By Newman Turner
Fertility farming—building the fertility of the soil simultaneously with cropping it—has not been popular, especially in official circles, because, since 1939 maximum production at any price has been official policy. It has mattered little that maximum production of chemically-boosted crops has resulted in diminishing fertility for both the soil and the animal, and an increase in degenerative diseases for the ultimate human consumer. The farmer who has dared to put his future soil-fertility on an equal level of importance with productivity has been in perpetual danger of supervision or dispossession by the Agricultural Committees.
Now real efficiency is at last officially permitted. Production is at last beginning, in official circles, to be related to the cost of achieving it; and soil fertility can now once more become a paramount consideration of good farming.
I am using this rotation in reclaiming old worn-out pastures on my present farm.
In the first year, one end of the field is ploughed or rotated in the spring or early summer, and worked periodically to get it clean and start the decomposition of the old turf.
In June or early July, into the broken section of the pasture, Thousand-headed kale is sown with a corn drill in rows seven inches apart. The roller follows the drill and no further treatment is given to the kale. It thrives on the decaying turf and produces a leafy plant of kale which is easily grazed behind an electric fence.
The silage heap is made just over on the unploughed portion of the pasture so that the cows may help themselves to silage and kale behind the electric fence—lying back on to the old pasture.
Kale sown on up-churned old turf is ideal for strip-grazing because the turf prevents the soil from becoming too muddy in the winter.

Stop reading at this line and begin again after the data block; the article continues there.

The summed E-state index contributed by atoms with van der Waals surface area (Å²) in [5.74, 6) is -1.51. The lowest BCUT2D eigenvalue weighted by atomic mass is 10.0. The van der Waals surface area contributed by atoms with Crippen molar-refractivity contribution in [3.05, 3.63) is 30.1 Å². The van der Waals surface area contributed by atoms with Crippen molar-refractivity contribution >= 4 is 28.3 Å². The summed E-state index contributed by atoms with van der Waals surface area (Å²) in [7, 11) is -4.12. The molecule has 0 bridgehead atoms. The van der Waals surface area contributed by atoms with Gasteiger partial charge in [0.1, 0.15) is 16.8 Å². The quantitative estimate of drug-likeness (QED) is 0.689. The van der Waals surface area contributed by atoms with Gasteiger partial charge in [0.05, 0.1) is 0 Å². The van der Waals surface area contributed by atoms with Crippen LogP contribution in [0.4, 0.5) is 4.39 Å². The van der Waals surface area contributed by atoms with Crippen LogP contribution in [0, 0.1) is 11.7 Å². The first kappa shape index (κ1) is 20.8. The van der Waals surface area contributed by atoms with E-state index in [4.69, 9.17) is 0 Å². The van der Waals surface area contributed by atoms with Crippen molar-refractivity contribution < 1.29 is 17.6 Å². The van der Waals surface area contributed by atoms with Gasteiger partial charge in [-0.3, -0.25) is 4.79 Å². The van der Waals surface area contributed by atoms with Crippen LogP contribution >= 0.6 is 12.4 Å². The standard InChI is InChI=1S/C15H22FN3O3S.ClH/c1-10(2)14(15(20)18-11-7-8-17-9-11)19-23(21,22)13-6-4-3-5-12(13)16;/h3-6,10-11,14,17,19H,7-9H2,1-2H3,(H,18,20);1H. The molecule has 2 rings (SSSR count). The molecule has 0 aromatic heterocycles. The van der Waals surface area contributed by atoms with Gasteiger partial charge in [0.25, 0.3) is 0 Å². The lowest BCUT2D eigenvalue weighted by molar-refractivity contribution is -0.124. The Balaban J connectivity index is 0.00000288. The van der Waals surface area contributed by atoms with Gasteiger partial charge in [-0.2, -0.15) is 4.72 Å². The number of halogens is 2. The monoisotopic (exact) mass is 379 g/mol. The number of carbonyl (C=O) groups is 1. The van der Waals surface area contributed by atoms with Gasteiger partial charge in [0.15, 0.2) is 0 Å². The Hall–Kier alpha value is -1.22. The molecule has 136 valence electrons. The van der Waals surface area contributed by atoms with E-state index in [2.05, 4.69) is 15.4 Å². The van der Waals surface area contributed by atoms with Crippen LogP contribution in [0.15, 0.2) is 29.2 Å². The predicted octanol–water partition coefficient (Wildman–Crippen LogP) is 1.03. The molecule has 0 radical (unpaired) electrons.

In the second spring, the kale ground is disced or rotavated and sown with oats and vetches, undersown with a herbal ley mixture or sown direct with the ley after cutting the oats and vetches for silage. Another piece of the pasture is broken up and sown to Thousand-headed kale.
The silage heap moves down the field, once more adjoining the kale section.
In the autumn a second silage heap is made from the oats and vetches sown on the first section of the field, leaving the ley underneath for grazing and/or silage in the following spring.
In the third spring we have the herbal ley on the first section, which may be grazed early and then mown to make a silage heap on the old section of the field. The second section which was kale is disced and sown to oats and vetches, and a fourth section is broken for kale. The silage heap is moved down once more on to the old unbroken pasture.
In the fourth spring the second section adds to the area of ley available for grazing and silage. The third section, kale stubble, is disced, or rotated and sown to oats and vetches, undersown or aftersown with a ley, and the fourth section is broken for kale.
This process is continued until the whole field has been broken and sown down to a good herbal ley. In the last year the silage heap will have to be made on one of the new ley sections and the oats and vetches section, which is then the last but one section in the field, is sown immediately after the oats and vetches are cut and gathered for silage, to a winter rye or other winter green grazing crop, undersown with ley if early enough in the autumn (i.e. early September), or to be sown down direct with the last piece from which the kale has been grazed, in the spring.
The immense amount of fertility built into the soil by this system comes in a number of ways.